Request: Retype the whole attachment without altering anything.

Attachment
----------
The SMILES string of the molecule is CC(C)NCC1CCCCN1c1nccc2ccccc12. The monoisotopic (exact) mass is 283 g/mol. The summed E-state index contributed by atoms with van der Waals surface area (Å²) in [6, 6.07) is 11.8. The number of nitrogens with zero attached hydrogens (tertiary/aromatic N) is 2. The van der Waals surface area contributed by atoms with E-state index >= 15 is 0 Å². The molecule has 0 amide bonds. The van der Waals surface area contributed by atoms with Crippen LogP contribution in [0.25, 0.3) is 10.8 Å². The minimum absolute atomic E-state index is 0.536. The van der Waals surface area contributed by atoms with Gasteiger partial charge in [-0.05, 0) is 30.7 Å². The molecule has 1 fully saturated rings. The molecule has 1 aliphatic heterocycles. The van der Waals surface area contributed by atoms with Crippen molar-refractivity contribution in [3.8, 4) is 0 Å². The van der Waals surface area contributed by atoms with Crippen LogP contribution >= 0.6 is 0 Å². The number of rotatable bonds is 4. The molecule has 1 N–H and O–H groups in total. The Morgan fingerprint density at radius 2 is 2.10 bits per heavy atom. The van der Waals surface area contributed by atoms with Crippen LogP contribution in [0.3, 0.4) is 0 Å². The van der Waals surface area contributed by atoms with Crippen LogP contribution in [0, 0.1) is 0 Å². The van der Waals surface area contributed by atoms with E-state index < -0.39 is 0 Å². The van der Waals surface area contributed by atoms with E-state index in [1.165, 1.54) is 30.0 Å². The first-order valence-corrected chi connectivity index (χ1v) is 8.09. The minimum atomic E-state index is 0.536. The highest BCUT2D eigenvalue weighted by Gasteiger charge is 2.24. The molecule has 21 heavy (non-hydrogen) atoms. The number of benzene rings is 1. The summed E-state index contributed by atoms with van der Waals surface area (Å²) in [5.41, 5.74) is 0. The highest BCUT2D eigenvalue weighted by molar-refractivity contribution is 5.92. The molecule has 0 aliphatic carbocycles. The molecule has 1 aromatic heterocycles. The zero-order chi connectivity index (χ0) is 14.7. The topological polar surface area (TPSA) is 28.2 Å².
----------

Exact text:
The SMILES string of the molecule is CC(C)NCC1CCCCN1c1nccc2ccccc12. The monoisotopic (exact) mass is 283 g/mol. The summed E-state index contributed by atoms with van der Waals surface area (Å²) in [6, 6.07) is 11.8. The number of nitrogens with zero attached hydrogens (tertiary/aromatic N) is 2. The van der Waals surface area contributed by atoms with E-state index >= 15 is 0 Å². The molecule has 0 amide bonds. The van der Waals surface area contributed by atoms with Crippen LogP contribution in [0.25, 0.3) is 10.8 Å². The minimum absolute atomic E-state index is 0.536. The van der Waals surface area contributed by atoms with Gasteiger partial charge in [-0.05, 0) is 30.7 Å². The molecule has 1 fully saturated rings. The molecule has 1 aliphatic heterocycles. The van der Waals surface area contributed by atoms with Crippen molar-refractivity contribution in [3.8, 4) is 0 Å². The van der Waals surface area contributed by atoms with Crippen LogP contribution >= 0.6 is 0 Å². The number of rotatable bonds is 4. The molecule has 1 N–H and O–H groups in total. The Morgan fingerprint density at radius 2 is 2.10 bits per heavy atom. The van der Waals surface area contributed by atoms with Crippen LogP contribution in [0.3, 0.4) is 0 Å². The van der Waals surface area contributed by atoms with Crippen LogP contribution in [0, 0.1) is 0 Å². The van der Waals surface area contributed by atoms with E-state index < -0.39 is 0 Å². The van der Waals surface area contributed by atoms with E-state index in [1.165, 1.54) is 30.0 Å². The first-order valence-corrected chi connectivity index (χ1v) is 8.09. The minimum atomic E-state index is 0.536. The highest BCUT2D eigenvalue weighted by Gasteiger charge is 2.24. The molecule has 21 heavy (non-hydrogen) atoms. The number of benzene rings is 1. The summed E-state index contributed by atoms with van der Waals surface area (Å²) in [5.41, 5.74) is 0. The highest BCUT2D eigenvalue weighted by molar-refractivity contribution is 5.92. The molecule has 0 aliphatic carbocycles. The molecule has 1 aromatic heterocycles. The zero-order chi connectivity index (χ0) is 14.7. The topological polar surface area (TPSA) is 28.2 Å².